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Mathematical Functions
Take the mathematical function:
f(x) = x2
f is a function that maps integers to integers:
Function
Function
f: Z Z
Domain
Domain
Range
Range
Function Composition
Given the mathematical functions:
f(x) = x2 , g(x) = x+1
f g is the composition of f and g:
f g (x) = f(g(x))
f g (x) = f(g(x)) = f(x+1) = (x+1) 2 = x2 + 2x + 1
g f (x) = g(f(x)) = g(x2) = x2 + 1
Function composition is therefore not commutative. Function
composition can be regarded as a (higherorder) function with the
following type:
: (Z Z) x (Z Z) (Z Z)
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x. x2
represents the same f function, except it is anonymous.
To represent the function evaluation f(2) = 4,
we use the following calculus syntax:
( x. x2 2) 22 4
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::=


v
v.e
(e e)
variable
functional abstraction
function application
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Currying
The lambda calculus can only represent functions of one variable.
It turns out that onevariable functions are sufficient to represent
multiplevariable functions, using a strategy called currying.
E.g., given the mathematical function:
of type
h(x,y) = x+y
h: Z x Z Z
x.x2
x.x+1
(Square)
(Increment)
C:
f. g. x.(f (g x))
Composition)
(Function
Recall
Recallsemantics
semanticsrule:
rule:
((C S) I)
((x.E
x.EM)
M)
E{M/x}
E{M/x}
v.e
we say that free occurrences of variable v in expression e are bound.
All other variable occurrences are said to be free.
E.g.,
( x. y.(x y) (y w))
Bound
BoundVariables
Variables
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Free
Free
Variables
Variables
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renaming
Alpha renaming is used to prevent capturing free occurrences of
variables when reducing a lambda calculus expression, e.g.,
( x. y.(x y) (y w))
y.((y w) y)
This reduction erroneously captures the free occurrence of y.
A correct reduction first renames y to z, (or any other fresh variable)
e.g.,
( x. y.(x y) (y w))
( x. z.(x z) (y w))
z.((y w) z)
where y remains free.
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and:
Applicative
Applicative
Order
Order
Normal
Normal
Order
Order
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ChurchRosser Theorem
If a lambda calculus expression can be evaluated in two different
ways and both ways terminate, both ways will yield the same result.
e
e1
e2
e
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((x.E
x.EM)
M)
E{M/x}
E{M/x}
Applicative
Applicative
Order
Order
Normal
Normal
Order
Order
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Combinators
A lambda calculus expression with no free variables is called a
combinator. For example:
I:
App:
C:
L:
Cur:
Seq:
ASeq:
x.x
(Identity)
f. x.(f x)
(Application)
f. g. x.(f (g x))
(Composition)
( x.(x x) x.(x x))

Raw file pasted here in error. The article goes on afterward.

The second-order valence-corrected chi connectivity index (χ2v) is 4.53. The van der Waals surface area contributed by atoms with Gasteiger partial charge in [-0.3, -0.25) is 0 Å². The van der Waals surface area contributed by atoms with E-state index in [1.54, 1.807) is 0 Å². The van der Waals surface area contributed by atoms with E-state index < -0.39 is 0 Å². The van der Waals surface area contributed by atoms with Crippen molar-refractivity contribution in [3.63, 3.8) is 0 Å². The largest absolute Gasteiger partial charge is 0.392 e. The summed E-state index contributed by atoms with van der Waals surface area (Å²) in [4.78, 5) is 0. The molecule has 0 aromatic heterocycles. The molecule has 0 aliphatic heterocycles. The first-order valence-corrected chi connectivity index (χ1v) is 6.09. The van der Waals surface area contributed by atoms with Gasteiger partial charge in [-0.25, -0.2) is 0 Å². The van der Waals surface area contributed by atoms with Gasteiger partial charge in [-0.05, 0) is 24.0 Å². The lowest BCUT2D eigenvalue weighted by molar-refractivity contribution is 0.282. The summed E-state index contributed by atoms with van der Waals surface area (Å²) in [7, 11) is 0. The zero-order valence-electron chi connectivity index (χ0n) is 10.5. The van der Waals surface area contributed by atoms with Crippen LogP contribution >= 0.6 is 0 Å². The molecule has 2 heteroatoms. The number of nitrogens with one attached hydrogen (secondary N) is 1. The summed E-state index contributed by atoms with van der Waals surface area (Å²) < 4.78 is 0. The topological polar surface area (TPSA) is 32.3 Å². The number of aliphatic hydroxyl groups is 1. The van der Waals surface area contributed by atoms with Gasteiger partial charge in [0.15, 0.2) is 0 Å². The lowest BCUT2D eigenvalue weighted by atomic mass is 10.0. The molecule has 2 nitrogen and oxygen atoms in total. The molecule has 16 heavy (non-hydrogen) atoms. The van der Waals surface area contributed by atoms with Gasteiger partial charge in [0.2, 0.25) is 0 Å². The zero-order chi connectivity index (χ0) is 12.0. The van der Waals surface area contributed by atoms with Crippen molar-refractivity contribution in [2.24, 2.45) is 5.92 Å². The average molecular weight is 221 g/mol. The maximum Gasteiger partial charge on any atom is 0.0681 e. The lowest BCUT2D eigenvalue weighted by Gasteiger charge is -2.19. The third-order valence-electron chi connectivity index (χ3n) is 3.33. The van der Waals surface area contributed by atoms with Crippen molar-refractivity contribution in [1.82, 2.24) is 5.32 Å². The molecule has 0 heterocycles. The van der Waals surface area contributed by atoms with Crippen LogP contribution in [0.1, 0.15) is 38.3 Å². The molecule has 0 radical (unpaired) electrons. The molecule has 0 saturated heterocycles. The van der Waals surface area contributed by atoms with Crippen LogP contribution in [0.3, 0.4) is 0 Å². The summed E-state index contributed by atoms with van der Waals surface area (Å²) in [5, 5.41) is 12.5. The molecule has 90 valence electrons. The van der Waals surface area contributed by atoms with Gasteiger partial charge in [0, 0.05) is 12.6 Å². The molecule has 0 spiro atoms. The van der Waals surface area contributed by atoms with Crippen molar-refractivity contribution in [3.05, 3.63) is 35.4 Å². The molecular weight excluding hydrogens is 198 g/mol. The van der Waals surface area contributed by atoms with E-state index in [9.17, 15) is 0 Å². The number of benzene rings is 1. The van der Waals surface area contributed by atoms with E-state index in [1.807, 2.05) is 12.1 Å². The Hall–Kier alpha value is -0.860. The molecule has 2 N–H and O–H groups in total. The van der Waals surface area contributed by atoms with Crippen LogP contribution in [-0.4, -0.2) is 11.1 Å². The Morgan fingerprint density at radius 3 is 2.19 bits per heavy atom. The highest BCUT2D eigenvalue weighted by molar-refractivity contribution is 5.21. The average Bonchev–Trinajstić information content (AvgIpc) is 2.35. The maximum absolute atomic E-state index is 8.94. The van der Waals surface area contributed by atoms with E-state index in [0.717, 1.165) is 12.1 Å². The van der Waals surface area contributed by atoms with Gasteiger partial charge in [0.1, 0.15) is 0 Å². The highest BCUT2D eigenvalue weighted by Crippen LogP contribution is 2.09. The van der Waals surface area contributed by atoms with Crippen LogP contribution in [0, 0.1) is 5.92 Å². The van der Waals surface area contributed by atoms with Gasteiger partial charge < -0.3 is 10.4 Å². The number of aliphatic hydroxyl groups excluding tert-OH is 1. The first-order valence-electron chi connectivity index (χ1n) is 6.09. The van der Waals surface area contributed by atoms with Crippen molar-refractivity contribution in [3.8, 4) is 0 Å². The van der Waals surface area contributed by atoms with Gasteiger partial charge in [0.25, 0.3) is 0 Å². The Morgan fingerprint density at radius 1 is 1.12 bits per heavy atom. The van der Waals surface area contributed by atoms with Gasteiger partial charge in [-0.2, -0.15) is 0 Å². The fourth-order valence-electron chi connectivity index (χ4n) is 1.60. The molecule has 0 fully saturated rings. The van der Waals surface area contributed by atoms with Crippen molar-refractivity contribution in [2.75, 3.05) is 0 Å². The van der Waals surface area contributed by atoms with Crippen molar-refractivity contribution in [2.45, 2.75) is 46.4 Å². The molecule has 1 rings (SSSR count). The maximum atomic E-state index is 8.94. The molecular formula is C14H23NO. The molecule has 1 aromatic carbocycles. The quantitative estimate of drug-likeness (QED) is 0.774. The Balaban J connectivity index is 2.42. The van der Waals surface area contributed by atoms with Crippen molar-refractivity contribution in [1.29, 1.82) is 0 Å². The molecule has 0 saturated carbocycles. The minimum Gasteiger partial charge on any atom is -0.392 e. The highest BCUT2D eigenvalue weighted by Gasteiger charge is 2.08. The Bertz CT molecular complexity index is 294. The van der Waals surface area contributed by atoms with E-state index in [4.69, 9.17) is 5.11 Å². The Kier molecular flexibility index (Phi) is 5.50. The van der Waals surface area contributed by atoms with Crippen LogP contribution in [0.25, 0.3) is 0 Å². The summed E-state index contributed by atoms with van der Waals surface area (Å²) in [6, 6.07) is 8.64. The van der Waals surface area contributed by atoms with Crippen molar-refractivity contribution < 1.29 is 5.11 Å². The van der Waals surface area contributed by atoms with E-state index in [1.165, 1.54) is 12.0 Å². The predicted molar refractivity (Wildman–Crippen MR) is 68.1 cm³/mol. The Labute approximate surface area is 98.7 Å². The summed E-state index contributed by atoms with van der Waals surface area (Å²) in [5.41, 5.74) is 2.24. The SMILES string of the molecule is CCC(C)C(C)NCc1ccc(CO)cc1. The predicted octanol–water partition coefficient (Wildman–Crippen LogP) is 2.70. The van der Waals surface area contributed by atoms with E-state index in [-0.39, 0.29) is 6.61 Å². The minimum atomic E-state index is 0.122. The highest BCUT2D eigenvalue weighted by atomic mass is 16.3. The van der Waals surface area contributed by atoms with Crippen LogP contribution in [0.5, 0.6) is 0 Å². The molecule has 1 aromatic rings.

(Loop)
f. x. y.((f x) y)
(Currying)
x. y.( z.y x)
(Sequencingnormal order)
x. y.(y x)
(Sequencingapplicative order)
where y denotes a thunk, i.e., a lambda abstraction
wrapping the second expression to evaluate.
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x.x
can be written in Oz as follows:
fun {$ X} X end
and it can be written in Scheme as follows:
(lambda(x) x)
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Currying Combinator in Oz
The currying combinator can be written in Oz as follows:
fun {$ F}
fun {$ X}
fun {$ Y}
{F X Y}
end
end
end
It takes a function of two arguments, F, and returns its curried
version, e.g.,
{{{Curry Plus} 2} 3} 5
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((x.E
x.EM)
M)
E{M/x}
E{M/x}
Applicative
Applicative
Order
Order
Normal
Normal
Order
Order
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renaming
Alpha renaming is used to prevent capturing free occurrences of
variables when betareducing a lambda calculus expression.
In the following, we rename x to z, (or any other fresh variable):
( x.(y x) x)
( z.(y z) x)
Only bound variables can be renamed. No free variables can be
captured (become bound) in the process. For example, we cannot
alpharename x to y.
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reduction
( x.E M)
E{M/x}
z.((y w) z)
Where the free y remains free.
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conversion
x.(E x)
if x is not free in E.
For example:
( x. y.(x y) (y w))
( x. z.(x z) (y w))
z.((y w) z)
(y w)
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n=0
n*(n1)!
n>0
f(n) = n! =
We may try to write it as:
f:
n.(if (= n 0)
1
(* n (f ( n 1))))
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g. n.(if (= n 0)
1
(* n (g ( n 1))))
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n=0
n*(n1)
n>0
f(n) =
We need to solve the fixpoint equation:
(f X) = X
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X:
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Applicative
Applicative
Order
Order
Y:
f.( x.(f (x x))
x.(f (x x)))
Normal
Normal
Order
Order
You get from the normal order to the applicative order recursion
combinator by expansion (conversion from right to left).
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n+1:
x.x
x. x.x
(One)
x.n
(N+1)
s:
n. x.n
(Successor)
(Zero)
(s 0)
( n. x.n x.x)
Recall
Recallsemantics
semanticsrule:
rule:
((x.E
x.EM)
M)
E{M/x}
E{M/x}
x. x.x
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x. y.x
x. y.y
(False)
if:
b. t. e.((b t) e)
(If)
(True)
Recall
Recallsemantics
semanticsrule:
rule:
(((if true) a) b)
((x.E
x.EM)
M)
E{M/x}
E{M/x}
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Exercises
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Exercises
24.PDCS Exercise 2.11.7 (page 31).
25.PDCS Exercise 2.11.9 (page 31).
26.PDCS Exercise 2.11.10 (page 31).
27.Prove that your addition operation is correct using
induction.
28.PDCS Exercise 2.11.11 (page 31).
29.PDCS Exercise 2.11.12 (page 31).
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